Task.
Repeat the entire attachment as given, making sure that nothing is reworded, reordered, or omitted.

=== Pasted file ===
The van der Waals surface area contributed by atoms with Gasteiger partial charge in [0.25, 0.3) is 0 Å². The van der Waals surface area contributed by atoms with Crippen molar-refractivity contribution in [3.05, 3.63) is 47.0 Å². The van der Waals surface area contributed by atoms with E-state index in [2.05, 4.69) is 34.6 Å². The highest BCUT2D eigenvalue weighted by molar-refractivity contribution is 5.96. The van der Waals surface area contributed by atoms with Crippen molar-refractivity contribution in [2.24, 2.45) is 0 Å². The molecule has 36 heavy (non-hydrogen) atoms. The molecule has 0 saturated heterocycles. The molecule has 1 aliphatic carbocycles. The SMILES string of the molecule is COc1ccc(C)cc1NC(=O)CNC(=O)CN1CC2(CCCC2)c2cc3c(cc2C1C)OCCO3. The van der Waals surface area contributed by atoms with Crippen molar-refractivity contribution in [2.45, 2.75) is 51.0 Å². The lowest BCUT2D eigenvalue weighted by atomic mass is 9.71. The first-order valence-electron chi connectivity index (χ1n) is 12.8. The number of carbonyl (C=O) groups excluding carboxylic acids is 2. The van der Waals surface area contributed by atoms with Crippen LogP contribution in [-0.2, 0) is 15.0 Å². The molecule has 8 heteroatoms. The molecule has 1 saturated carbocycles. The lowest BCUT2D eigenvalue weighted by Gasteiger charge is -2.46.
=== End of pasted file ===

The van der Waals surface area contributed by atoms with Gasteiger partial charge in [0.25, 0.3) is 0 Å². The van der Waals surface area contributed by atoms with Crippen molar-refractivity contribution in [3.05, 3.63) is 47.0 Å². The van der Waals surface area contributed by atoms with E-state index in [2.05, 4.69) is 34.6 Å². The highest BCUT2D eigenvalue weighted by molar-refractivity contribution is 5.96. The van der Waals surface area contributed by atoms with Crippen molar-refractivity contribution in [2.24, 2.45) is 0 Å². The molecule has 36 heavy (non-hydrogen) atoms. The molecule has 0 saturated heterocycles. The molecule has 1 aliphatic carbocycles. The SMILES string of the molecule is COc1ccc(C)cc1NC(=O)CNC(=O)CN1CC2(CCCC2)c2cc3c(cc2C1C)OCCO3. The van der Waals surface area contributed by atoms with Crippen molar-refractivity contribution in [2.45, 2.75) is 51.0 Å². The lowest BCUT2D eigenvalue weighted by atomic mass is 9.71. The first-order valence-electron chi connectivity index (χ1n) is 12.8. The number of carbonyl (C=O) groups excluding carboxylic acids is 2. The van der Waals surface area contributed by atoms with Crippen LogP contribution in [-0.2, 0) is 15.0 Å². The molecule has 8 heteroatoms. The molecule has 1 saturated carbocycles. The lowest BCUT2D eigenvalue weighted by Gasteiger charge is -2.46.